Police said 34-year-old Daniel Booth had jumped behind the wheel and taken off.

The paramedic could not get to the front of the ambulance because of a partition, so he tried to get Booth to stop by beating on the glass and yelling at him. He also stayed on the phone with his partner, who in turn called police and gave them updates on where the ambulance was headed.

When officers started following the stolen ambulance, police said Booth suddenly turned around and went back to the hospital. When he parked, the paramedic jumped out. He wasn’t hurt.

Police arrested Booth at the scene. He’s charged with kidnapping and larceny of a motor vehicle.


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Paramedic Re-Hired After Stealing Drugs Three Years Ago

Posted on 15 September 2010 by wyoskibum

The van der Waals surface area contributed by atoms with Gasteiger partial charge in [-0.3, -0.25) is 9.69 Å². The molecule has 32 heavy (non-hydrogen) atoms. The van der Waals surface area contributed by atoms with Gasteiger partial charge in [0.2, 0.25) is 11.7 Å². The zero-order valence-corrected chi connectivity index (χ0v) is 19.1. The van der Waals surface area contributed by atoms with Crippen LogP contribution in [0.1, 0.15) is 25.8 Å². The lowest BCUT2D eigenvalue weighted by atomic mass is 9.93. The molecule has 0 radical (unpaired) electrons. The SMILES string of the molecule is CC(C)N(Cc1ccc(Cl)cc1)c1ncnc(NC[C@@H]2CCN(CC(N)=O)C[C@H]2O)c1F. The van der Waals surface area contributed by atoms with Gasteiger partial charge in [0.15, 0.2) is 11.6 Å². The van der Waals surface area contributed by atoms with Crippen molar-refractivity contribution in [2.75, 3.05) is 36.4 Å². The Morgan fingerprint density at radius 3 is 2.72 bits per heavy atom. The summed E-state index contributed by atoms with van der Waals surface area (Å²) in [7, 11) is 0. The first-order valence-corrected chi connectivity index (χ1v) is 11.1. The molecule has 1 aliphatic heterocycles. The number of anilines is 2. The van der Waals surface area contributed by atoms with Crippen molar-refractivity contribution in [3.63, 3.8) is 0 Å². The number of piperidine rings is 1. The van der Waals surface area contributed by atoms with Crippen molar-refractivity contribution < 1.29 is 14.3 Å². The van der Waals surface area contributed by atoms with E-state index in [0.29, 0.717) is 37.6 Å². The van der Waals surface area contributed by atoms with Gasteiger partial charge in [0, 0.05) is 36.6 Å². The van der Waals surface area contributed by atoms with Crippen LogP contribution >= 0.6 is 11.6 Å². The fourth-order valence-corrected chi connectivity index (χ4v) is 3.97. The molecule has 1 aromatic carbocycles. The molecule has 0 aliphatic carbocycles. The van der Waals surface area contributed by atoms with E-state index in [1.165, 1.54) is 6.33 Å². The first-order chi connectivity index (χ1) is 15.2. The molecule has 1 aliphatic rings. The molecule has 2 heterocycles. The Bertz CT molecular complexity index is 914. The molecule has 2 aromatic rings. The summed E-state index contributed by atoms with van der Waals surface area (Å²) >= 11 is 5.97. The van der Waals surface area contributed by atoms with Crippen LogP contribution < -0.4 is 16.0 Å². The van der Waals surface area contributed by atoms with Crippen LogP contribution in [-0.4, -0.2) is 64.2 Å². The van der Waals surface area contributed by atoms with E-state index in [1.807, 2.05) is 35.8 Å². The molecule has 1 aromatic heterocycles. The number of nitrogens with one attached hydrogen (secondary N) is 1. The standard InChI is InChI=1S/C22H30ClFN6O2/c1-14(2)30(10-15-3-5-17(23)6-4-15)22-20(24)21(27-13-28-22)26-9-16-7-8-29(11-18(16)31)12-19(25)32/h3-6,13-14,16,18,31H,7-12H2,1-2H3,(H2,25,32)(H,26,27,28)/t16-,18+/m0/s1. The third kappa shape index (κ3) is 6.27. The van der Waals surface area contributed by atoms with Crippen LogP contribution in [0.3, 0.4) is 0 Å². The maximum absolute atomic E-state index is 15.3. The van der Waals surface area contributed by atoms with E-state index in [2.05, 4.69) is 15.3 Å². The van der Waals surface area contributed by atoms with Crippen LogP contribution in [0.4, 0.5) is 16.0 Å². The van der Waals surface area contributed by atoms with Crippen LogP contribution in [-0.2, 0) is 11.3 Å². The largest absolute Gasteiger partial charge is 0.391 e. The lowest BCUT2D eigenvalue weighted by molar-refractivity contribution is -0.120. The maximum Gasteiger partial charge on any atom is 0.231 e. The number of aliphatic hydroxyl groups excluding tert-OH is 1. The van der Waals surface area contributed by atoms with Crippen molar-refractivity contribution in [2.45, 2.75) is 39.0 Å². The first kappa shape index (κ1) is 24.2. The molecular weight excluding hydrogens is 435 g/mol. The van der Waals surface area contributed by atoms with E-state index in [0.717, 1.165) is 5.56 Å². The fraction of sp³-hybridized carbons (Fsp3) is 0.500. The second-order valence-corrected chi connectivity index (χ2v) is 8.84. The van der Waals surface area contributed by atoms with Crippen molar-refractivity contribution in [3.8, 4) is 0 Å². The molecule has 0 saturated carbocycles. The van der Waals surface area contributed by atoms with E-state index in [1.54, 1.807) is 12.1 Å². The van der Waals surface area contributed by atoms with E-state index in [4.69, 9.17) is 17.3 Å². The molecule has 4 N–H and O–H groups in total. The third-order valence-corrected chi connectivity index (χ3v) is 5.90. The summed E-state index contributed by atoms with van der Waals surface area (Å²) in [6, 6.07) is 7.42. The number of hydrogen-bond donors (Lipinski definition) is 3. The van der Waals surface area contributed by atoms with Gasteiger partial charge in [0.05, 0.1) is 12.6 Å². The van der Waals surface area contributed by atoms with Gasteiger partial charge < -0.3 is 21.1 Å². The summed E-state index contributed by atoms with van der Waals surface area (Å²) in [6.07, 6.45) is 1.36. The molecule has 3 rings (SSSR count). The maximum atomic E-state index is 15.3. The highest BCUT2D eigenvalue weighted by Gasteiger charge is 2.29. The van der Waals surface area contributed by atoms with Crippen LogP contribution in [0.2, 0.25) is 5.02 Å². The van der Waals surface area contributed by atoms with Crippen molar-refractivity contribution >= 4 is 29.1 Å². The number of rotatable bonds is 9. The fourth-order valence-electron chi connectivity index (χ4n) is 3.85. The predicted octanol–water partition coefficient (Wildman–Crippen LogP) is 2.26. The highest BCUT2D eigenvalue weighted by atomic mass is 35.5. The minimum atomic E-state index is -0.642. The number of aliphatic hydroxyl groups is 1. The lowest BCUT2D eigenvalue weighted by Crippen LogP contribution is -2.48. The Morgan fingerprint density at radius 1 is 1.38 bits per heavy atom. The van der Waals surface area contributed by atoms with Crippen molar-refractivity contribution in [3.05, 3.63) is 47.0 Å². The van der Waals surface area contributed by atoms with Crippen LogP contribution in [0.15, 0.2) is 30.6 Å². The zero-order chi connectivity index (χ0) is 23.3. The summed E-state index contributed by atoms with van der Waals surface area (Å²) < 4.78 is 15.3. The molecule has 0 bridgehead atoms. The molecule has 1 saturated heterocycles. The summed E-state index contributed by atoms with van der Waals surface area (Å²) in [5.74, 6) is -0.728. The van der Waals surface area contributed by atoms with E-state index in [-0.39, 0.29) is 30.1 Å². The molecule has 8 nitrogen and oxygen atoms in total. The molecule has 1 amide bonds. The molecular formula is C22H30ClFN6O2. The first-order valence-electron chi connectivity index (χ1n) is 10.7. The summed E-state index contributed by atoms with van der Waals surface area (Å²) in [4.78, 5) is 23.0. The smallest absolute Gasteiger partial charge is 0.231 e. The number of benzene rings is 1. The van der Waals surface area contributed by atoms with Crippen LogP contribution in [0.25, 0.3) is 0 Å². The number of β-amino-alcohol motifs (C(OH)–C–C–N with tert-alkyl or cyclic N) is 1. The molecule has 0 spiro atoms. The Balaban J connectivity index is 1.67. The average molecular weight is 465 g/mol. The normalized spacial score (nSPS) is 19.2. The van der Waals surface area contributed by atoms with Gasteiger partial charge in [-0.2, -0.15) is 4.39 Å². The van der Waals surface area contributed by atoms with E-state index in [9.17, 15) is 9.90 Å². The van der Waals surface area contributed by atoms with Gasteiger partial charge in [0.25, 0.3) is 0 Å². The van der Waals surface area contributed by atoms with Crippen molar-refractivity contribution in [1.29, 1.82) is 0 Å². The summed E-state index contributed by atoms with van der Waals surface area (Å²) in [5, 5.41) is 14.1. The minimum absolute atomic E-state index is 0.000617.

White Bear Lake, Minn. – For years as a paramedic, Christy O’Neill dedicated her life to saving others.

For the past few months, O’Neill has been helping out at the fire department doing ride-alongs and helping out in the office… to make amends for what she did.

After stealing drugs for her own personal use while on the job, O’Neill may have found a way to salvage her career.

O’Neill lost her job and her paramedic’s certification after she admitted stealing an IV system and Benadryl while working for the White Bear Lake Fire Department back in 2006. She also admitted to stealing more powerful narcotics like morphine and fentanyl while working as a paramedic for Allina Healthsystems the next year.